Traumatic Brain Injury, Substance Use Disorder, & Suicide

Starting with a background on suicide and the connection to traumatic brain injury (TBI), this presentation explores the relationship between suicide, TBI, and co-morbid substance use. After presenting some research-based findings, the speaker concludes with a discussion of the brain mechanisms that may mediate this relationship.    Learning Objectives: Provide a background on suicide and the connection to TBI Explore the relationship between TBI, suicide, and substance use Comment on mechanisms for this tri-directional relationship   Presenter Information: Dr. Peters is an Assistant Professor at Johns Hopkins University School of Medicine. An active clinician, teacher, and researcher, Dr. Peters sees patients in the Acquired Brain Injury Clinic and Memory and Alzheimer’s Treatment Center at Johns Hopkins Bayview. He has been internationally recognized for his research work and has received research funding from the National Institutes of Health, Department of Defense, and National Alzheimer's Coordinating Center. His research focuses on cognitive and other neuropsychiatric symptoms following traumatic brain injury with a specific focus on traumatic brain injury in older adults. This product is a collaboration between Mid-America and Mountain Plains Addiction Technology Transfer Center, and the National Association of State Head Injury Administrators (NASHIA)   Traumatic Brain Injury Substance Use Disorder and Suicide

Traumatic Brain Injury & SUD: Part 1 Implications of Brain Injury & Addiction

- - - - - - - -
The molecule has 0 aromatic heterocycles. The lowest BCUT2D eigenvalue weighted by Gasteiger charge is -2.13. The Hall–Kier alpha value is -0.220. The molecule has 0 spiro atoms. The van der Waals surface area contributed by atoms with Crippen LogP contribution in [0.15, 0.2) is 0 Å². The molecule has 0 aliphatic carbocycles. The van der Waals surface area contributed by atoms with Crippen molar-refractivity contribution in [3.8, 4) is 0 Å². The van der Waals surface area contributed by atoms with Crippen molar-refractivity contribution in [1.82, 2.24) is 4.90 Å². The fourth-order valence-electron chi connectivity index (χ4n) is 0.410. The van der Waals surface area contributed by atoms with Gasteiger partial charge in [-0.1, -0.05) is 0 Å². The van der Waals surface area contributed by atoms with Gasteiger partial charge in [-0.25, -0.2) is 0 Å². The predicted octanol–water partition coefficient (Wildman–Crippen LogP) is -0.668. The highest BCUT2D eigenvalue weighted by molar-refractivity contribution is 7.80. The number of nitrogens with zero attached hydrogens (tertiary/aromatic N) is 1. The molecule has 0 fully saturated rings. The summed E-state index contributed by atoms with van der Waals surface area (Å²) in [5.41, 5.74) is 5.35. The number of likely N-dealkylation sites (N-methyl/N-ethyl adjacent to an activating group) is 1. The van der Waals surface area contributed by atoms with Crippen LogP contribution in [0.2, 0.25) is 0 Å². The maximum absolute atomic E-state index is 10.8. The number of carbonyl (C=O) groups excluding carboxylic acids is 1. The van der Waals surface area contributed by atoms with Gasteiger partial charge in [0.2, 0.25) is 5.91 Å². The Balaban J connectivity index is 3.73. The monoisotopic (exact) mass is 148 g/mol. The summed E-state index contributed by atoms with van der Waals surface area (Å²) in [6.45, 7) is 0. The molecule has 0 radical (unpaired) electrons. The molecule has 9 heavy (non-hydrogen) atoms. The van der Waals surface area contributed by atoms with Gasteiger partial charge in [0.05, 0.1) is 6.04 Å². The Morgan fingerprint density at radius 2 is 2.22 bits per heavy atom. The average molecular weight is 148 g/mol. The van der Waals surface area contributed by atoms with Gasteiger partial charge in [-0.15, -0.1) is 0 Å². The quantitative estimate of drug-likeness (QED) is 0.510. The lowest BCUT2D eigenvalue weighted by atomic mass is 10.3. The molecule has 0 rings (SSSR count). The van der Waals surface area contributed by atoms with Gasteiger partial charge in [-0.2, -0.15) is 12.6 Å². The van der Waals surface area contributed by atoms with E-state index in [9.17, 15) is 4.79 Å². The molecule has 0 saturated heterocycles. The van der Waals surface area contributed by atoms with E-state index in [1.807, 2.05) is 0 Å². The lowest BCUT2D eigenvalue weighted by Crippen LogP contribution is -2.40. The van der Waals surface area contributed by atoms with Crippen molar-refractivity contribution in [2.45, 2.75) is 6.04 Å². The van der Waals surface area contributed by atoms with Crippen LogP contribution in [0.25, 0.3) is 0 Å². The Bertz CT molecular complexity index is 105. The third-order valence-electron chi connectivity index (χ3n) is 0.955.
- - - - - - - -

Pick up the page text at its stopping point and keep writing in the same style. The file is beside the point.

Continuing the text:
The occurrence of the combined problem of TBI and Substance Use Disorder is common and presents major complications in the usual course of rehabilitation. Physical, cognitive, and emotional issues related to this combination of disorders require an acute understanding of brain function, cognitive assessment, and various modifications to the usual rehabilitation approach. Understanding the prevalence and scope of the issue of TBI and SUD will be reviewed along with a full description of the processes of assessment, treatment, and long-term care of people with this complex disorder.   Learning Objectives: Review the scope of the SUD problem in the US Review the scope of the TBI problem in the US Review neurobiological systems relevant to working with people experiencing TBI and SUD Review assessment procedures Describe specific treatment planning components Describe typical treatment modifications needed in treating TBI and SUD   Presenter Information Dr. Sparadeo began his career as the Director of the Mayor’s Task Force on Substance Abuse in the City of Providence, R.I. and he was also the Director of Substance Abuse Services for the Providence Mental Health Center at that same time. After creating a system of clinical services for the City of Providence he was appointed as CEO of Talbot House. Talbot House was the largest residential substance abuse treatment facility in New England. Dr. Sparadeo then completed his doctoral studies with a residency at the Boston V.A. Medical Center followed by a 2-year fellowship at Brown University and Rhode Island Hospital (RIH). The focus of his clinical training was neuropsychology and chronic pain. He completed his fellowship and was appointed to the Brown University School of Medicine faculty and the Rhode Island Hospital medical staff in the position of Director of Rehabilitation Psychology. Dr. Sparadeo trained numerous interns and fellows at Brown University. As Director of Rehabilitation Psychology, Dr. Sparadeo created the first comprehensive outpatient rehabilitation program for survivors of traumatic brain injury. After 8 years in his position at RIH Dr. Sparadeo was appointed National Director of Substance Abuse and TBI rehabilitation services at New Medico Health Systems in Boston, Massachusetts. He created inpatient substance abuse treatment programs in 8 rehabilitation facilities throughout the U.S. He returned to RIH and Brown University to become the director of the Concussion Care Center in the Emergency Department at RIH. He was also the chief clinical consultant to the Trauma Center and Stepdown Unit, and he was the co-director of the Interdisciplinary Spine Center in the Neurosurgery Department at RIH for 5 years before opening a private practice specializing in the neuropsychological assessment, pain assessment and pain management. He developed a specialized substance abuse treatment program for people with both TBI and substance abuse. Eventually, he developed a specialized treatment program for people with chronic pain and opiate addiction. Over the many years of his career Dr. Sparadeo has been a consultant to many agencies and healthcare programs throughout the U.S. He has also served on numerous boards of directors. He was the founder and president of the Brain Injury Association of Rhode Island. He was also the Chairman of the Governor’s Permanent Advisory Commission on TBI. He was also a member of the national committee on substance abuse and disability at SAMHSA in Washington, D.C. Most recently, Dr. Sparadeo has been a consultant and chief trainer on a federally funded grant at the Massachusetts Rehabilitation Commission. Dr. Sparadeo’s career has also included the publication of many scientific papers and book chapters, and he has been on the faculty of Salve Regina University graduate program in Rehabilitation Counseling where he teaches the Neuroscience of Substance Abuse and Mental Illness, Psychopharmacology for Counselors and the Neuroscience of Opioid Abuse.   Traumatic Brain Injury and SUD Part 1 Implications of Brain Injury Addiction This training is a collaboration between Mid-America ATTC, Mountain Plains ATTC, and NASHIA.